Try to incorporate more seafood into your diet by adding it in twice a week. Fried shrimp or fish is so delicious but can contain more fat than we need to consume. For heart-healthy-conscious meals, consider baking or grilling the fish instead. You may be surprised at the delicious results. If you are unsure of where to start, take a look at the Med Instead of Meds curriculum. Many counties throughout the state of Florida are offering classes, in person and virtually.
Med Instead of Meds focuses on a Mediterranean diet and provides a variety of simple and delicious recipes! Recipes range from salmon and tuna burgers to fish tacos and much more! You can easily tweak the recipes to get creative with the herbs to make it your own dish. The possibilities are endless! Click here to visit the Med Instead of Meds website, created by a group of nutrition and health professionals from North Carolina State University and the North Carolina Division of Public Health.
One of my personal favorite recipes from their website is the “Honey Balsamic Glazed Salmon.” This recipe is simple to make, but the results are oh so sweet. The balsamic and honey glaze complements the salmon in ways I could not imagine, so much so that my mouth is watering just thinking about it! My family does not like the rosemary taste as much, so we tend to use oregano or thyme instead. Again, a simple change that my family loves. Little do they know they are eating heart-healthy seafood!
Summer is coming to a close, and Fall is in the air. What better way to kick off the Fall season than by bobbing for a deep red, bright green, or yellow apple? Currently, there are over 2,500 varieties of apples grown in the United States, and 7,500 varieties grown throughout the world. Apples are also grown in all 50 states. That is a lot of apples to celebrate throughout the month of October!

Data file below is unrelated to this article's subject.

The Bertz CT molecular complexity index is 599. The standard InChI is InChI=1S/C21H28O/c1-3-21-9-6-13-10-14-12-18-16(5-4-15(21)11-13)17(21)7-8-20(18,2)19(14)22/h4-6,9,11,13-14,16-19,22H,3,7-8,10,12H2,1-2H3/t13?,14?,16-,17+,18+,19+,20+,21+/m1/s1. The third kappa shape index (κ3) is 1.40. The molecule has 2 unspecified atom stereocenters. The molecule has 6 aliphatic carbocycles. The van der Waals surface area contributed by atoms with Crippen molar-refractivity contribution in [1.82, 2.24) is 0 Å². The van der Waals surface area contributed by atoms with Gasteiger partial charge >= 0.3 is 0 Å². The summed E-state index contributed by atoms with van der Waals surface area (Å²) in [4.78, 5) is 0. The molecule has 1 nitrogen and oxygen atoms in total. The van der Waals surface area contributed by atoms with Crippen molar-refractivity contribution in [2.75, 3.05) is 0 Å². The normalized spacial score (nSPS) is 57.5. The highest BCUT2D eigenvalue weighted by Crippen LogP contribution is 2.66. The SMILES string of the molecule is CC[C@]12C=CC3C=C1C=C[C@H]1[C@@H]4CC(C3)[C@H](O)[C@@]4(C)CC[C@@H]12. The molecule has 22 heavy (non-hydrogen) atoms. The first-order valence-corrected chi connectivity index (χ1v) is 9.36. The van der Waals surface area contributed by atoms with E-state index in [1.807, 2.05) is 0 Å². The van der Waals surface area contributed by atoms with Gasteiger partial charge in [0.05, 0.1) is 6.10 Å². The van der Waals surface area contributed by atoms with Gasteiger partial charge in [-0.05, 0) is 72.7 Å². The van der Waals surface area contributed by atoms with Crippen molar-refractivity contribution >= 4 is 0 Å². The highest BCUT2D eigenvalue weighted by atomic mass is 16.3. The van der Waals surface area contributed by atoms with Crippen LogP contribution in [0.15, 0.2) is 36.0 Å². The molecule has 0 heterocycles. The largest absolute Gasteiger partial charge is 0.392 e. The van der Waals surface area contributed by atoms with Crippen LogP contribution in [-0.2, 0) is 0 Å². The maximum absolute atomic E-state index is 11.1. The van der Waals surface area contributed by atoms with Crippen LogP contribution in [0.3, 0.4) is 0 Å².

Have you ever heard the saying, “An apple a day keeps the doctor away”? This was something that I was told throughout my childhood. I did not believe that an apple a day would keep me healthy and away from the doctor’s office. Now I understand that the saying is a tribute to the apple’s nutritional value and its health benefits. Per the USDA, an apple is an excellent source of fiber and vitamin C!
Fiber affects the rate of digestion of foods, the absorption of nutrients, and the movement of waste products (stool) through the colon. It also provides a substrate for beneficial intestinal bacteria (Cornell). Vitamin C supports your body’s health by forming collagen used to make skin, tendons, and blood vessels. Vitamin C also helps heal wounds, repair or maintain bones and teeth, and helps absorb iron (Medline Plus). It is best to eat the apple with the skin on, because the skin contains fiber and right under it is most of the vitamin C. One medium sized apple, about 2.5 inches in diameter, has a total calorie count of about 80 calories.
Apples are a great fruit to add to our diet! Check out a few ideas below on easy ways to add them in.
Apples chopped up into bite size pieces taste great mixed in with a salad.
Mix up a yogurt dip using yogurt, cinnamon, and vanilla, to dip apple slices in. Or try spreading peanut butter over apple slices.
Add a peeled apple into a smoothie for added nutrients.
If you are not convinced yet, consider this. Apples are delicious, easy to carry around for a snack, low in calories, and can be refreshing on a hot day! With the hundreds of varieties available, there is an apple to suit almost anyone’s taste. Apples can be sweet, tart, crisp, crunchy, soft, or mushy, however you like them. Try an apple today!
Fiber, digestion, and health – Cornell University. (n.d.). https://health.cornell.edu/sites/health/files/pdf-library/fiber-digestion-health.pdf
Food data Central Search Results. FoodData Central. (2019, April 1). https://fdc.nal.usda.gov/fdc-app.html#/food-details/171688/nutrients
U.S. National Library of Medicine. (2023, January 19). Vitamin C: Medlineplus medical encyclopedia. MedlinePlus. https://medlineplus.gov/ency/article/002404.htm